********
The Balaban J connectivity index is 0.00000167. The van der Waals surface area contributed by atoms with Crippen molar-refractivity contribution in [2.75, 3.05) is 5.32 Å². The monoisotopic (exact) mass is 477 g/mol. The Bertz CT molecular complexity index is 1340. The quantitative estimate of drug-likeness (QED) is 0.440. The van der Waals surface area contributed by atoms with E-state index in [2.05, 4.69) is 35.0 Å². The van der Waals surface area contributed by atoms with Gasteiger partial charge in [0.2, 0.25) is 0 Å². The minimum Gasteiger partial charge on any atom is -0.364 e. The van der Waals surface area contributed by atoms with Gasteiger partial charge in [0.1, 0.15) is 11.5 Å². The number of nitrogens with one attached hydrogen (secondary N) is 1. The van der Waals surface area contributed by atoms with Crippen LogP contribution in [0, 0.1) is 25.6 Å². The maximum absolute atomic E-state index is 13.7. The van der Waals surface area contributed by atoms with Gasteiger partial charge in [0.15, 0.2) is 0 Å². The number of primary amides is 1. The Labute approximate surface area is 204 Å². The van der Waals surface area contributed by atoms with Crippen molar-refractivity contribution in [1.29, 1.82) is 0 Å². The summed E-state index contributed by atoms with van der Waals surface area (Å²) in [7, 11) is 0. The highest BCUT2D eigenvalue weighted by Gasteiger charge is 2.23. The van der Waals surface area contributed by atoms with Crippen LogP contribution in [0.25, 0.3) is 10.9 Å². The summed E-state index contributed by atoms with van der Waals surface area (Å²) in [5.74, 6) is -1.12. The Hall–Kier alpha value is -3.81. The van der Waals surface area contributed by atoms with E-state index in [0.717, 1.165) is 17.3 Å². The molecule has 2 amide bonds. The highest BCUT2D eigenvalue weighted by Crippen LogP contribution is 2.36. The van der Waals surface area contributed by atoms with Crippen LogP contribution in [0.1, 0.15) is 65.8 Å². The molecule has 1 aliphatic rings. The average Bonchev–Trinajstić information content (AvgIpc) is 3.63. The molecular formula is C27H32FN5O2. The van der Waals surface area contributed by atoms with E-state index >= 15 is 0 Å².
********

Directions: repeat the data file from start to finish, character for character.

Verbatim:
The Balaban J connectivity index is 0.00000167. The van der Waals surface area contributed by atoms with Crippen molar-refractivity contribution in [2.75, 3.05) is 5.32 Å². The monoisotopic (exact) mass is 477 g/mol. The Bertz CT molecular complexity index is 1340. The quantitative estimate of drug-likeness (QED) is 0.440. The van der Waals surface area contributed by atoms with E-state index in [2.05, 4.69) is 35.0 Å². The van der Waals surface area contributed by atoms with Gasteiger partial charge in [0.2, 0.25) is 0 Å². The minimum Gasteiger partial charge on any atom is -0.364 e. The van der Waals surface area contributed by atoms with Gasteiger partial charge in [0.1, 0.15) is 11.5 Å². The number of nitrogens with one attached hydrogen (secondary N) is 1. The van der Waals surface area contributed by atoms with Crippen LogP contribution in [0, 0.1) is 25.6 Å². The maximum absolute atomic E-state index is 13.7. The van der Waals surface area contributed by atoms with Gasteiger partial charge in [0.15, 0.2) is 0 Å². The number of primary amides is 1. The Labute approximate surface area is 204 Å². The van der Waals surface area contributed by atoms with Crippen molar-refractivity contribution in [1.29, 1.82) is 0 Å². The summed E-state index contributed by atoms with van der Waals surface area (Å²) in [7, 11) is 0. The highest BCUT2D eigenvalue weighted by Gasteiger charge is 2.23. The van der Waals surface area contributed by atoms with Crippen LogP contribution in [0.25, 0.3) is 10.9 Å². The summed E-state index contributed by atoms with van der Waals surface area (Å²) in [5.74, 6) is -1.12. The Hall–Kier alpha value is -3.81. The van der Waals surface area contributed by atoms with E-state index in [0.717, 1.165) is 17.3 Å². The molecule has 2 amide bonds. The highest BCUT2D eigenvalue weighted by Crippen LogP contribution is 2.36. The van der Waals surface area contributed by atoms with Crippen LogP contribution in [0.1, 0.15) is 65.8 Å². The molecule has 1 aliphatic rings. The average Bonchev–Trinajstić information content (AvgIpc) is 3.63. The molecular formula is C27H32FN5O2. The van der Waals surface area contributed by atoms with E-state index >= 15 is 0 Å².